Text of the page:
Primate Orbitofrontal Learning of Environmental States
David Barack, University of Pennsylvania, United States; C Daniel Salzman, Columbia University, United States
Posters 2 Poster
Pacific Ballroom H-O
Fri, 26 Aug, 19:30 - 21:30 Pacific Time (UTC -7)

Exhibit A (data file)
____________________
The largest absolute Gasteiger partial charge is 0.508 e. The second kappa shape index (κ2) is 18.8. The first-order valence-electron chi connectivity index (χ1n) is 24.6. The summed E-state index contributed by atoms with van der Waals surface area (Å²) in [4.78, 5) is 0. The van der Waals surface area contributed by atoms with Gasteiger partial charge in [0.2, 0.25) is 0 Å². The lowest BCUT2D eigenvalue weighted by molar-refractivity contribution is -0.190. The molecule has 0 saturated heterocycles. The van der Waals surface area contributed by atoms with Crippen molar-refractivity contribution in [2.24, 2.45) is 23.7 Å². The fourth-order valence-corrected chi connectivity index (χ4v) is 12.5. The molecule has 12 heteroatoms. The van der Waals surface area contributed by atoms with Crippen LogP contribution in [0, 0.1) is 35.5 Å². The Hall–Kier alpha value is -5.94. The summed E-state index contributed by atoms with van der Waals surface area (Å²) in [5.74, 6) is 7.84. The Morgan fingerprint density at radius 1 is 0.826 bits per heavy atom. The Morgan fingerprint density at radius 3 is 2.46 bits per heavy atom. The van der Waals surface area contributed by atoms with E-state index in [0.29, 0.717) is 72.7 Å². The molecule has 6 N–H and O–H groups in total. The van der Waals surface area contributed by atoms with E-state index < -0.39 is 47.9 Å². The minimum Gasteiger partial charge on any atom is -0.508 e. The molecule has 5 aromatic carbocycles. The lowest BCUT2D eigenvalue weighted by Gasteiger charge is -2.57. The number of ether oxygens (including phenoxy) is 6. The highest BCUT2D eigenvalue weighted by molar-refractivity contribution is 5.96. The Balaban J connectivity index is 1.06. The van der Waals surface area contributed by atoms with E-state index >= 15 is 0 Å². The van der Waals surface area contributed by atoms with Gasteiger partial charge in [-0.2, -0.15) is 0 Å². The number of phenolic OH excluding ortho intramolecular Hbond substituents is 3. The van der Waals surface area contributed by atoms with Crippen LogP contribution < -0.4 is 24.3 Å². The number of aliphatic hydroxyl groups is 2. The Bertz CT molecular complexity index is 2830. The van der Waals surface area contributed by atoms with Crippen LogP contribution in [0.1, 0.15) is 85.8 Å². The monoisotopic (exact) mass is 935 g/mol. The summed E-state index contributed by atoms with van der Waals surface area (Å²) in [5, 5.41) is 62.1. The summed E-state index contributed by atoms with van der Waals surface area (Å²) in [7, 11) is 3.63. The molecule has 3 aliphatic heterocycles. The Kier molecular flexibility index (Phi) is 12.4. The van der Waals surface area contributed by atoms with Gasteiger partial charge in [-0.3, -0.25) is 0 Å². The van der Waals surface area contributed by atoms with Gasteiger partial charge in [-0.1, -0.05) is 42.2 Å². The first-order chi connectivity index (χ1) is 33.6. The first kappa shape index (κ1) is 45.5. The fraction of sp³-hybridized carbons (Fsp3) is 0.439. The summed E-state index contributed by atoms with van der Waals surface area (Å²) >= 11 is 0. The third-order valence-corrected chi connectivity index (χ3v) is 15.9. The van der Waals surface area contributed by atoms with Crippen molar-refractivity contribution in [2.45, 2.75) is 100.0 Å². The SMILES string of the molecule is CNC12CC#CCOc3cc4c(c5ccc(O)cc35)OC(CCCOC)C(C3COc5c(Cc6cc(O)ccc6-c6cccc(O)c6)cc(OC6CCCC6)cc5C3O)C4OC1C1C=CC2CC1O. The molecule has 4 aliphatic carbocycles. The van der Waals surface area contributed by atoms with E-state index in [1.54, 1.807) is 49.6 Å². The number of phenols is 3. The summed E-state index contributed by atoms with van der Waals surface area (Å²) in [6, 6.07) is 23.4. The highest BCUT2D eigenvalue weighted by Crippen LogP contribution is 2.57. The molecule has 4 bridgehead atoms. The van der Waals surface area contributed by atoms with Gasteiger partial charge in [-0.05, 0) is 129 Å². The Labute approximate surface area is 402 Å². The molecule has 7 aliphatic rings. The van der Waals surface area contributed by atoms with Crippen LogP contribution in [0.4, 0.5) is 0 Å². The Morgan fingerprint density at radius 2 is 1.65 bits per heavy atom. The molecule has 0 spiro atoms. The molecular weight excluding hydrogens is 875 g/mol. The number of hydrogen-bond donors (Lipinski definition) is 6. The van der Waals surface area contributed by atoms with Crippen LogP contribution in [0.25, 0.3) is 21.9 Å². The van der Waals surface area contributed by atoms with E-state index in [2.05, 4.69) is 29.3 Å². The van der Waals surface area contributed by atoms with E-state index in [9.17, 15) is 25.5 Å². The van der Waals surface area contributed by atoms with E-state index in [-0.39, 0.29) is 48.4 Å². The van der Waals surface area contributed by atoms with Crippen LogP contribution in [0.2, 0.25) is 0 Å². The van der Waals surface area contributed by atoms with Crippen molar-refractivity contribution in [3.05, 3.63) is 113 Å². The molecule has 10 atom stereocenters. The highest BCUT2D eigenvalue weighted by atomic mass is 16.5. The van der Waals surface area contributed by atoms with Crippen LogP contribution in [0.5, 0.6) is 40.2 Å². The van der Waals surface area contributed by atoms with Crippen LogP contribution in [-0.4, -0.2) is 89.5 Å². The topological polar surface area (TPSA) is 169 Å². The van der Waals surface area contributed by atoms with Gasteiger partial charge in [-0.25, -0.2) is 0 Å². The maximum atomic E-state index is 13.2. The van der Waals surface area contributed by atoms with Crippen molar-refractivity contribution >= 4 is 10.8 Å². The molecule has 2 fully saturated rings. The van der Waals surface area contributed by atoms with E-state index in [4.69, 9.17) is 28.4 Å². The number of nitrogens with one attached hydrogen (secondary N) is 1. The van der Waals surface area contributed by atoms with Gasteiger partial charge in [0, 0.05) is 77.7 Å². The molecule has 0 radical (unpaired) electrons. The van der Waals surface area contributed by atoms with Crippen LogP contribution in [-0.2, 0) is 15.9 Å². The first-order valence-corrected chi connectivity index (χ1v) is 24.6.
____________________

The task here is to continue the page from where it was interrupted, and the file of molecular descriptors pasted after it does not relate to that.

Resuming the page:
Both humans and monkeys are skillful at learning their environments. The neural circuits that govern this sophisticated skill include the orbitofrontal cortex and the amygdala. Here, we provide a preliminary report on monkeys playing a simplified version of the game battleship, designed to investigate learning these complex environments, while neural recordings were performed simultaneously in orbitofrontal cortex and amygdala. Monkeys visually uncovered one shape per trial over multiple choices. Monkeys were adept learners, as assessed against the optimal choice that maximizes expected reward. Analysis of a subset of sorted orbitofrontal neurons suggest a role in learning environmental states. One third of neurons signal the entropy over the distribution of possible states, which changed during learning. In addition, the fraction of neurons that represented locations of parts of shapes doubled during learning. Finally, the dimensionality of the population decreased during learning. Our results suggest that the orbitofrontal cortex forms representations of task states during learning by recruiting neurons into coalitions that increases their covariation and consequently decreases the population dimensionality.